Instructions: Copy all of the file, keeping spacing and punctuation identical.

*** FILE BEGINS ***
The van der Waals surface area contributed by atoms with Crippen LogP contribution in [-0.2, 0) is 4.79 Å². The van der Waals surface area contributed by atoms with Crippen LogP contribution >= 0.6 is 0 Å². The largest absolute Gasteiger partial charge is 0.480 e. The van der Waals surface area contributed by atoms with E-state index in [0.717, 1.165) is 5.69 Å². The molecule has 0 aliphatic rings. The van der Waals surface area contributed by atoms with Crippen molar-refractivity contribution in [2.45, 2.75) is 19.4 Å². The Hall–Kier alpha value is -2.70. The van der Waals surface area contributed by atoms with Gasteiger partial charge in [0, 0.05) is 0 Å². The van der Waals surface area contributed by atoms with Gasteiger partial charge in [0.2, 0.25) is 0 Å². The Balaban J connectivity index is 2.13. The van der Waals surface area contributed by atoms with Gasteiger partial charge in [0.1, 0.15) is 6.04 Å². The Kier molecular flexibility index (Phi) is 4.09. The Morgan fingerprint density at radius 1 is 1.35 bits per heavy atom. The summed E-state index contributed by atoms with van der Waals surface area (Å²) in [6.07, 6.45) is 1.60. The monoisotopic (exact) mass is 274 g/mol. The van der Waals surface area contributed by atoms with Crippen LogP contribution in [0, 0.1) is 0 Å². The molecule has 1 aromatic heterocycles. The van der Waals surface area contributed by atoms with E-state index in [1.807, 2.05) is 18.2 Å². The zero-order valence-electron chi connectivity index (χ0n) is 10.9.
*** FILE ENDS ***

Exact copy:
The van der Waals surface area contributed by atoms with Crippen LogP contribution in [-0.2, 0) is 4.79 Å². The van der Waals surface area contributed by atoms with Crippen LogP contribution >= 0.6 is 0 Å². The largest absolute Gasteiger partial charge is 0.480 e. The van der Waals surface area contributed by atoms with E-state index in [0.717, 1.165) is 5.69 Å². The molecule has 0 aliphatic rings. The van der Waals surface area contributed by atoms with Crippen molar-refractivity contribution in [2.45, 2.75) is 19.4 Å². The Hall–Kier alpha value is -2.70. The van der Waals surface area contributed by atoms with Gasteiger partial charge in [0, 0.05) is 0 Å². The van der Waals surface area contributed by atoms with Gasteiger partial charge in [0.2, 0.25) is 0 Å². The Balaban J connectivity index is 2.13. The van der Waals surface area contributed by atoms with Gasteiger partial charge in [0.1, 0.15) is 6.04 Å². The Kier molecular flexibility index (Phi) is 4.09. The Morgan fingerprint density at radius 1 is 1.35 bits per heavy atom. The summed E-state index contributed by atoms with van der Waals surface area (Å²) in [6.07, 6.45) is 1.60. The monoisotopic (exact) mass is 274 g/mol. The van der Waals surface area contributed by atoms with Crippen LogP contribution in [0, 0.1) is 0 Å². The molecule has 1 aromatic heterocycles. The van der Waals surface area contributed by atoms with E-state index in [1.807, 2.05) is 18.2 Å². The zero-order valence-electron chi connectivity index (χ0n) is 10.9.